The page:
More DK links for your entertainment:
Does Batman Have Insurance?, from Best Week Ever
"Dark Knight" Dogma, from MTV

Thursday, July 17, 2008

Booking Through Thursday: Vacation Spots

Today's Booking Through Thursday question:
Another question inspired by the Bunch of Grapes on Martha’s Vineyard having burned down on the Fourth of July. Do you buy books while on vacation/holiday? Do you have favorite bookstores that you only get to visit while away on a trip? What/Where are they?
One of my new favorite vacation traditions is buying a cookbook featuring the cuisine of the place I'm visiting. I love to cook, and it's fun to remember a vacation by eating like I'm still there. I also like to check out books by local authors - bookstores will usually have a special section, just for them. Reading about the places I visit is also fun - I talked about this during the FBN's Summer Reading Extravaganza.
I also like to check out Friends of the Library sales where ever I go. Some smaller towns may not have bookstores (or may just have the huge chains that you can find anywhere), and I like to support libraries. It's also interesting to see what people in a certain area enjoy reading about. There are two libraries near my little town, for example, and the reading materials available at both differ widely.
One of the best bookstores I ever found while on vacation was in England. I can't remember the name of the shop, but it was in Dorchester. Every "classic" book was available for 50p - about 75 cents at the time (now about $1 or so). I bought so many books that trip, I was worried I might need another suitcase just to get them all home!

But you don't have to take my word for it. Visit Booking Through Thursday for more opinions.

Tuesday, July 15, 2008


* Open Doors is one of the most challenging games I've ever played.

* Want to win Neil Gaiman's (autographed) computer keyboard? Visit this BoingBoing article to find out how.

* Daily Writing Tips is having a really short story contest.

* Borders is giving away FREE audiobook copies of Jon Krakauer's Into the Wild. You have to download a special player, but it's still a good deal.

* Last month, during our family trip to Hilton Head, Mom and I discovered the BEST SEAFOOD RESTAURANT IN THE WORLD! Called the Sea Shack, it's billed as "Where the locals eat!" on the island. And now the head chef has written a cookbook. I was actually on the waiting list to find out when this puppy was being published, and I can't wait to get my copy. The shrimp burgers are to die for!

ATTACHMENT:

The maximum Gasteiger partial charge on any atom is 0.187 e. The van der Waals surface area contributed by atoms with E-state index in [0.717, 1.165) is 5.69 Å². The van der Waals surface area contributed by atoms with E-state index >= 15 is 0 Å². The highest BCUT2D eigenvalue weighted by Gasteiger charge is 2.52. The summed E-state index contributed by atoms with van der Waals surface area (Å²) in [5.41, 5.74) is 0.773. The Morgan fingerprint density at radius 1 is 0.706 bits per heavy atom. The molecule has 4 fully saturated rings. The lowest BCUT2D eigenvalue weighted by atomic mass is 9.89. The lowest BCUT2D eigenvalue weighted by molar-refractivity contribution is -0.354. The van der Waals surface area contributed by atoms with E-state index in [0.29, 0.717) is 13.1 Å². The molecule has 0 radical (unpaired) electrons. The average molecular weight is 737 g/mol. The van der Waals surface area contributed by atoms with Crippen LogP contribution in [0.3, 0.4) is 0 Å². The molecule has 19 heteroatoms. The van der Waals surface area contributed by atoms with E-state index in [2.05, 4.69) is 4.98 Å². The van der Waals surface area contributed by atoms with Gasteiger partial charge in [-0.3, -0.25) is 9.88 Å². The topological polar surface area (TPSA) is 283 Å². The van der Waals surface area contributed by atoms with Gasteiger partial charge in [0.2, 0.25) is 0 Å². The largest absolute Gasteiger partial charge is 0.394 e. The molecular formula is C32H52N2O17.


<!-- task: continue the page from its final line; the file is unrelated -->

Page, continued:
Monday, July 14, 2008

JBB: The Where's Your Book Set? Meme

From Mrs. S.

The questions:

1. Title and author of the book
The Yiddish Policemen's Union, Michael Chabon

2. What year is the book set in?
Present day, alternate universe

3. What happened on this day in that year?
Umm...Miss Venezuela won the Miss World competition - it was in the paper this morning.

4. Where is your book set?
Sitka, Alaska

5. Have you visited that place before? If yes tell us something about your trip. If no, look the location up on google and tell us an interesting fact about the city/country.
No, but I want to! Fun fact: "Sitka" is pronounced "Sheet’ká," and has the largest incorporated city limits in the United States, four times the size of the state of Rhode Island. Thanks, Wikipedia!

Sunday, July 13, 2008

The Sunday Salon - High School Novel Unit

The new school year will be starting up soon, and I'm getting my lesson plans ready. One unit I'm really struggling with is my novel unit. I have a list of suggested reading for my 10th grade English students (the majority of whom will be remedial or inclusion), and I have to say, none of them interest me that much - Rebecca sounds boring, and my 7th graders read Roll of Thunder, Hear My Cry, so no. I have SOME leeway with my lessons and reading choices; I'm getting a technology grant, which gives me a little more freedom, and my principal is really encouraging and open to new ideas. One book I've been thinking about for the unit is Cory Doctorow's Little Brother. I just picked up a copy today, and will probably be putting everything else aside to read it. It sounds promising enough - a high school hacker gets in trouble with the Department of Homeland Security and has to fight the man to save the world - so I'm looking forward to it. I'm really just trying to find a book that my students will enjoy and actually WANT to read.

Those of you who have read this/know someone who has - what do you think? Do you have any suggestions for other books jaded, bibliophobic 16-year-olds might like?

In other was my last day at the grocery store, which means from now on I'll actually have my weekends free to read! And crochet, scrapbook, knit, cook foods I would actually eat, clean my apartment...